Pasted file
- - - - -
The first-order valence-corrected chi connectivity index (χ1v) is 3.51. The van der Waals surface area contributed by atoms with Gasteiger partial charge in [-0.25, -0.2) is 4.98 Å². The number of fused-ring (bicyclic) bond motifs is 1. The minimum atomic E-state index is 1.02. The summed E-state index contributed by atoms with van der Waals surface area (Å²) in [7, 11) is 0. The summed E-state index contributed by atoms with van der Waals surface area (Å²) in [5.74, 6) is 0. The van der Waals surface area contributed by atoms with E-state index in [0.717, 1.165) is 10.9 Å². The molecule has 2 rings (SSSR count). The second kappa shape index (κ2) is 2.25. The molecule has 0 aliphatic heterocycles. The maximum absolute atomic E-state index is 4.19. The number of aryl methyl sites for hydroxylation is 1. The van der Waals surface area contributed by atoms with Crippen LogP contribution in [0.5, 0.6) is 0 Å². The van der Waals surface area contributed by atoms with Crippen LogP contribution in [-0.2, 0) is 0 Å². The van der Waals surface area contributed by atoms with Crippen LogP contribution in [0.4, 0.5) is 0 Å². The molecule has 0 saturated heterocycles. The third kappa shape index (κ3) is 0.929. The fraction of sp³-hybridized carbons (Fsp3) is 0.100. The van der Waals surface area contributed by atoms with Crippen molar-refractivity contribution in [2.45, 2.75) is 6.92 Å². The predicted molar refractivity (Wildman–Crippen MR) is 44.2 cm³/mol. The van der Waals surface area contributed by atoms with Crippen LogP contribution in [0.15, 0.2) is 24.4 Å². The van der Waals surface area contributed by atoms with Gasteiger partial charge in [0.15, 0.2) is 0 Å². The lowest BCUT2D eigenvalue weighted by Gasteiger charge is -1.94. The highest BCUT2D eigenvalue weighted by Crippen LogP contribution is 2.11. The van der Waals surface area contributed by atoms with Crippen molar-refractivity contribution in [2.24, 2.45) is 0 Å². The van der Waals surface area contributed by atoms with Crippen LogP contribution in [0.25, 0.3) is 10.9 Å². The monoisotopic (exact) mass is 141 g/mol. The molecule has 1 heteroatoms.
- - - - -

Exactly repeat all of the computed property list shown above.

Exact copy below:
The first-order valence-corrected chi connectivity index (χ1v) is 3.51. The van der Waals surface area contributed by atoms with Gasteiger partial charge in [-0.25, -0.2) is 4.98 Å². The number of fused-ring (bicyclic) bond motifs is 1. The minimum atomic E-state index is 1.02. The summed E-state index contributed by atoms with van der Waals surface area (Å²) in [7, 11) is 0. The summed E-state index contributed by atoms with van der Waals surface area (Å²) in [5.74, 6) is 0. The van der Waals surface area contributed by atoms with E-state index in [0.717, 1.165) is 10.9 Å². The molecule has 2 rings (SSSR count). The second kappa shape index (κ2) is 2.25. The molecule has 0 aliphatic heterocycles. The maximum absolute atomic E-state index is 4.19. The number of aryl methyl sites for hydroxylation is 1. The van der Waals surface area contributed by atoms with Crippen LogP contribution in [0.5, 0.6) is 0 Å². The van der Waals surface area contributed by atoms with Crippen LogP contribution in [-0.2, 0) is 0 Å². The van der Waals surface area contributed by atoms with Crippen LogP contribution in [0.4, 0.5) is 0 Å². The molecule has 0 saturated heterocycles. The third kappa shape index (κ3) is 0.929. The fraction of sp³-hybridized carbons (Fsp3) is 0.100. The van der Waals surface area contributed by atoms with Crippen molar-refractivity contribution in [2.45, 2.75) is 6.92 Å². The predicted molar refractivity (Wildman–Crippen MR) is 44.2 cm³/mol. The van der Waals surface area contributed by atoms with Crippen LogP contribution in [0.15, 0.2) is 24.4 Å². The van der Waals surface area contributed by atoms with Gasteiger partial charge in [0.15, 0.2) is 0 Å². The lowest BCUT2D eigenvalue weighted by Gasteiger charge is -1.94. The highest BCUT2D eigenvalue weighted by Crippen LogP contribution is 2.11. The van der Waals surface area contributed by atoms with Crippen molar-refractivity contribution in [2.24, 2.45) is 0 Å². The van der Waals surface area contributed by atoms with Crippen LogP contribution in [0.25, 0.3) is 10.9 Å². The monoisotopic (exact) mass is 141 g/mol. The molecule has 1 heteroatoms.